Born in 1850 in Scotland, Stevenson was a sickly child, attended constantly by a nurse who would tell him stories from the Bible as well as from the Victorian “penny dreadfuls,” which were typically lurid stories that appeared serially over a few weeks or months. Variations on these tales of pirates and knights, ghosts and vampires that filled the young boy’s head would emerge later in life as some of his most famous work.
However, Stevenson’s first published book, An Inland Voyage (1878), was an account of a journey by boat down the French river Oisé. It was on this trip that he met his future wife, a married American named Fanny Osbourne. Almost 10 years older than Stevenson, Osbourne soon returned to her native California — and our hero eventually followed her there, enduring hunger, sickness and a train journey from New York to California during which he nearly died. When Osbourne finally obtained a divorce from her husband, she and Stevenson were married in San Francisco in 1880, nearly nine months after he arrived in the United States.
The happy couple returned to Scotland, but Stevenson’s health worsened just as his writing flourished. During this time, he published some of his most famous books, including Treasure Island (1883), Kidnapped (1886) and The Strange Case of Dr. Jekyll and Mr. Hyde (1886), but he spent most days confined to bed.
As Stevenson’s condition (probably undiagnosed tuberculosis) worsened, he increasingly sought out warm locales—both on the continent and then eventually back in the United States—in the hopes of finding some relief. Thus it was that he began his voyage to the South Pacific.
By the time he reached Samoa in 1889, Stevenson knew he could not make it back to America, much less Scotland. Heartbroken but realistic, he decided to settle on the South Pacific island he would soon come to love so much. He and Fanny purchased some land called Vailima, meaning “five rivers,” a reference to the numerous streams running from the summit of Mount Vaea through the property. There he lived and worked until he died suddenly, probably from a cerebral hemorrhage, in 1894 while sitting on the veranda with his beloved wife.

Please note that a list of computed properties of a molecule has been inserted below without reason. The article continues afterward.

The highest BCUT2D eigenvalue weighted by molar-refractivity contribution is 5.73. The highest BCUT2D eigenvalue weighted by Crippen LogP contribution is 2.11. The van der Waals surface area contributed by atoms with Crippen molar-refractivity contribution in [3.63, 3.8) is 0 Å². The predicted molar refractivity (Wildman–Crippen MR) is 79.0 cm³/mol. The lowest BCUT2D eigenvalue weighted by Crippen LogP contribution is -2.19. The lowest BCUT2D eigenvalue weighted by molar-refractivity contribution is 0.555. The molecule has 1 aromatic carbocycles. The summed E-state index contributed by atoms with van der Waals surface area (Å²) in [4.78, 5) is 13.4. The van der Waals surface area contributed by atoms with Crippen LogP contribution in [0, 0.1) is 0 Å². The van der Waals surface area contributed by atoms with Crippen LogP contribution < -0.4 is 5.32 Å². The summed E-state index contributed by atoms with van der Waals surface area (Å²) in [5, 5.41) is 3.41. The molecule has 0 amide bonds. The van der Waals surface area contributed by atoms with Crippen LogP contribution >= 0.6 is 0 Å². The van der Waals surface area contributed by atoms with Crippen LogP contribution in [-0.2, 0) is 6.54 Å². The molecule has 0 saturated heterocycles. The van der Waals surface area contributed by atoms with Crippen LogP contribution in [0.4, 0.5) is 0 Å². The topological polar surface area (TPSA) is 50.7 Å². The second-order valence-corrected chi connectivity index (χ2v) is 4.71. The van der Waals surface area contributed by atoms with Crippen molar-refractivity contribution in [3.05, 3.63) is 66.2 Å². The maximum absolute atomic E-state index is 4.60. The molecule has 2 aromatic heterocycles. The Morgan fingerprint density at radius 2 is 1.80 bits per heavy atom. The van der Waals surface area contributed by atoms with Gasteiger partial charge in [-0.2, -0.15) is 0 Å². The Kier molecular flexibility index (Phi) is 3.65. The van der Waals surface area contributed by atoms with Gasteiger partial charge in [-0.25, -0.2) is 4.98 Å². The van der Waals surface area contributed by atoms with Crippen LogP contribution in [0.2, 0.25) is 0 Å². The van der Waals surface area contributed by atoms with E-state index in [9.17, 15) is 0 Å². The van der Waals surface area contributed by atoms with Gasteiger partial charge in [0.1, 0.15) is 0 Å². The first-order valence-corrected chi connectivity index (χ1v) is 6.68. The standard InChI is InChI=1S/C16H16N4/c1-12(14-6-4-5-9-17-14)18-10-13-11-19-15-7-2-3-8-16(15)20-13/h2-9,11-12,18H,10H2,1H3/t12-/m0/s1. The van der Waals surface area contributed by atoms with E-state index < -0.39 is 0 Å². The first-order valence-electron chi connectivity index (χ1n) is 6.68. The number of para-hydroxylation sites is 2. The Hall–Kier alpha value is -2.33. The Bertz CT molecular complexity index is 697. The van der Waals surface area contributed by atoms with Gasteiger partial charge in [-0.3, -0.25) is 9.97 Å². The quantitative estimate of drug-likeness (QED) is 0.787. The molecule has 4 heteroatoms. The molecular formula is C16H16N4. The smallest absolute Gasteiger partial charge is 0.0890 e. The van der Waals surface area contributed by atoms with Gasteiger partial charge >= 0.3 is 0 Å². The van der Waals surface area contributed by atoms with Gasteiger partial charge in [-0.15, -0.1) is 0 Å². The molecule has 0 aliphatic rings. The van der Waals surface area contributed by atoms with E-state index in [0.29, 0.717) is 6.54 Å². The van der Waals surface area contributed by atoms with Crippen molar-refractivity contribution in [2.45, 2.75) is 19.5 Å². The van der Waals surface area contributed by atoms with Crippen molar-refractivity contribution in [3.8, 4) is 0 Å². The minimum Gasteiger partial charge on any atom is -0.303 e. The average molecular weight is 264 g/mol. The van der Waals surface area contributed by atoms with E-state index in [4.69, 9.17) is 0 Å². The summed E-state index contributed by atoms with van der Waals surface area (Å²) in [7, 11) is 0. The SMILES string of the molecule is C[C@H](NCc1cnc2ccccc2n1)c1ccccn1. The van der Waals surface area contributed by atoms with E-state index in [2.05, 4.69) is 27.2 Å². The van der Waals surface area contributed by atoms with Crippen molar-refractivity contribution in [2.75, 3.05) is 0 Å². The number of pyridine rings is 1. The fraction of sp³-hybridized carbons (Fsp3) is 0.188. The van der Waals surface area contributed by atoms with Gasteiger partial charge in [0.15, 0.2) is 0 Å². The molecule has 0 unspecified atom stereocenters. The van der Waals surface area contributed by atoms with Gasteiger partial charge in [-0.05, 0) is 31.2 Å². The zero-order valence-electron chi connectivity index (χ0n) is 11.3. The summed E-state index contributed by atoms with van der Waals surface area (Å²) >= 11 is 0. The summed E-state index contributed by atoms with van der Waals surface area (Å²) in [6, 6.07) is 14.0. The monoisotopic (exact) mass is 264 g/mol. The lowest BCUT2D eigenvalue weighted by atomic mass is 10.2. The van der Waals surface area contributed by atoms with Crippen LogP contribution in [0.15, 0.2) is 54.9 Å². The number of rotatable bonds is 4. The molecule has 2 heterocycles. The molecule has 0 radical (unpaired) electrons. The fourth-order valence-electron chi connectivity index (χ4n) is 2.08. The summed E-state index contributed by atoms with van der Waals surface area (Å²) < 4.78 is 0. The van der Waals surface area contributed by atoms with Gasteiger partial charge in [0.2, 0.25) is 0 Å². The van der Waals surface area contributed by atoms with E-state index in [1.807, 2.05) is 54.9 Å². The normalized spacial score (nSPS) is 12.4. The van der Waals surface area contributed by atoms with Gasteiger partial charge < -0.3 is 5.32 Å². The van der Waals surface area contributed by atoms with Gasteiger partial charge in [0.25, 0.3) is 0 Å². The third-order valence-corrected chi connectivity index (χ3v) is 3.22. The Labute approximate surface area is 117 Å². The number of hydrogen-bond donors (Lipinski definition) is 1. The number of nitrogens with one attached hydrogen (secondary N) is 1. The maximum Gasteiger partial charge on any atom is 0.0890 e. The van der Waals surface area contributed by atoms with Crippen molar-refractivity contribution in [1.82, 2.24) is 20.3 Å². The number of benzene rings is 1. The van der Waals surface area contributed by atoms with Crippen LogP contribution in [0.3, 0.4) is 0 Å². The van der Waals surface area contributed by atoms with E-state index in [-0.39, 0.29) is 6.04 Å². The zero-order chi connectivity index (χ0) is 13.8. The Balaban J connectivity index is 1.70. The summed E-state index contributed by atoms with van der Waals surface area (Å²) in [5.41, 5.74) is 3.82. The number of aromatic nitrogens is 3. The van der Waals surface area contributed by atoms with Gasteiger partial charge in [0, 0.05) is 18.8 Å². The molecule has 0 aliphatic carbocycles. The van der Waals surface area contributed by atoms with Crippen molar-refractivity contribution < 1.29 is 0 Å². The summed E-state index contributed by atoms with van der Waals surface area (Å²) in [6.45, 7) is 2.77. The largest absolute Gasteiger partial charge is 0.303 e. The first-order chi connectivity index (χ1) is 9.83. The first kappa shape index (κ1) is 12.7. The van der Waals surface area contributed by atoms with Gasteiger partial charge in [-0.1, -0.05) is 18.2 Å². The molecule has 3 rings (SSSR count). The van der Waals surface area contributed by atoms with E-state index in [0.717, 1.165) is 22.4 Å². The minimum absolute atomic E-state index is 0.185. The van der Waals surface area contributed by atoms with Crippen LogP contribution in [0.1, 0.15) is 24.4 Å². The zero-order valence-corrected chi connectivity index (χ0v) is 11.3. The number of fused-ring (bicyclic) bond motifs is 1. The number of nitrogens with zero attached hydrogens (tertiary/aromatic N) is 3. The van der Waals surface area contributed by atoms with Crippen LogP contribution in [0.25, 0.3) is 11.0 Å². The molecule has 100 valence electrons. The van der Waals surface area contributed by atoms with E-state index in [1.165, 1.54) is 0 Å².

His Samoan friends came together to hack a path through to the top of Mount Vaea so that Stevenson, or Tusitala ("teller of tales") as he was known, could be buried in the spot overlooking the sea that he had long admired.
If you’re interested in his time in Samoa and the South Pacific, there's no better place than Stevenson’s last home in Vailima, where you will encounter the little things that he loved: his writing desk, a favorite chair, his books. Then step out onto the veranda to catch the breeze blowing in from the sea, bringing the scent of the faraway, the possible, that entranced the writer throughout his too-short life.
Visiting Vailima is always an option for guests when we visit Samoa on our Around the World luxury jet expedition, an itinerary we offer each year.